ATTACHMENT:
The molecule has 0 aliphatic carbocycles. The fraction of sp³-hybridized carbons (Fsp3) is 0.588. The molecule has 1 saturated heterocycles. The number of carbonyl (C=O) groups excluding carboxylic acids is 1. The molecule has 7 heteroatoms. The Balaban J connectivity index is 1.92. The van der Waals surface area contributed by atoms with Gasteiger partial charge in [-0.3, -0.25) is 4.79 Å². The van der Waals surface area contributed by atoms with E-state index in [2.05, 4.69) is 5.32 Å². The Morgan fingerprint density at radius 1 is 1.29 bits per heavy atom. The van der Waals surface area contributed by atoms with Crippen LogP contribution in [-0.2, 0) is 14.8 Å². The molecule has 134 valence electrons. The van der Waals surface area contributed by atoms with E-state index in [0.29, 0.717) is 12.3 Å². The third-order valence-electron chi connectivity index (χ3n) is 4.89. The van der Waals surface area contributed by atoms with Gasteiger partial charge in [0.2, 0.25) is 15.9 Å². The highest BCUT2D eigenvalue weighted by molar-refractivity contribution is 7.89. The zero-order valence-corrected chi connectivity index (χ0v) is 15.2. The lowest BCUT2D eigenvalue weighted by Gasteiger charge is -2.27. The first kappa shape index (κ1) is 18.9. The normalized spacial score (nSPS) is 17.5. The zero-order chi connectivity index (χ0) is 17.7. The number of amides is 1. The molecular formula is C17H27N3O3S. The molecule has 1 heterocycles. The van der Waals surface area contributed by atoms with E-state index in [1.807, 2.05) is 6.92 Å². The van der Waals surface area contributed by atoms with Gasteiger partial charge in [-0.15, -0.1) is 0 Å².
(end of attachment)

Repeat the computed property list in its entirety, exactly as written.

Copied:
The molecule has 0 aliphatic carbocycles. The fraction of sp³-hybridized carbons (Fsp3) is 0.588. The molecule has 1 saturated heterocycles. The number of carbonyl (C=O) groups excluding carboxylic acids is 1. The molecule has 7 heteroatoms. The Balaban J connectivity index is 1.92. The van der Waals surface area contributed by atoms with Gasteiger partial charge in [-0.3, -0.25) is 4.79 Å². The van der Waals surface area contributed by atoms with E-state index in [2.05, 4.69) is 5.32 Å². The Morgan fingerprint density at radius 1 is 1.29 bits per heavy atom. The van der Waals surface area contributed by atoms with Crippen LogP contribution in [-0.2, 0) is 14.8 Å². The molecule has 134 valence electrons. The van der Waals surface area contributed by atoms with E-state index in [0.29, 0.717) is 12.3 Å². The third-order valence-electron chi connectivity index (χ3n) is 4.89. The van der Waals surface area contributed by atoms with Gasteiger partial charge in [0.2, 0.25) is 15.9 Å². The highest BCUT2D eigenvalue weighted by molar-refractivity contribution is 7.89. The zero-order valence-corrected chi connectivity index (χ0v) is 15.2. The lowest BCUT2D eigenvalue weighted by Gasteiger charge is -2.27. The first kappa shape index (κ1) is 18.9. The normalized spacial score (nSPS) is 17.5. The zero-order chi connectivity index (χ0) is 17.7. The number of amides is 1. The molecular formula is C17H27N3O3S. The molecule has 1 heterocycles. The van der Waals surface area contributed by atoms with E-state index in [1.807, 2.05) is 6.92 Å². The van der Waals surface area contributed by atoms with Gasteiger partial charge in [-0.15, -0.1) is 0 Å².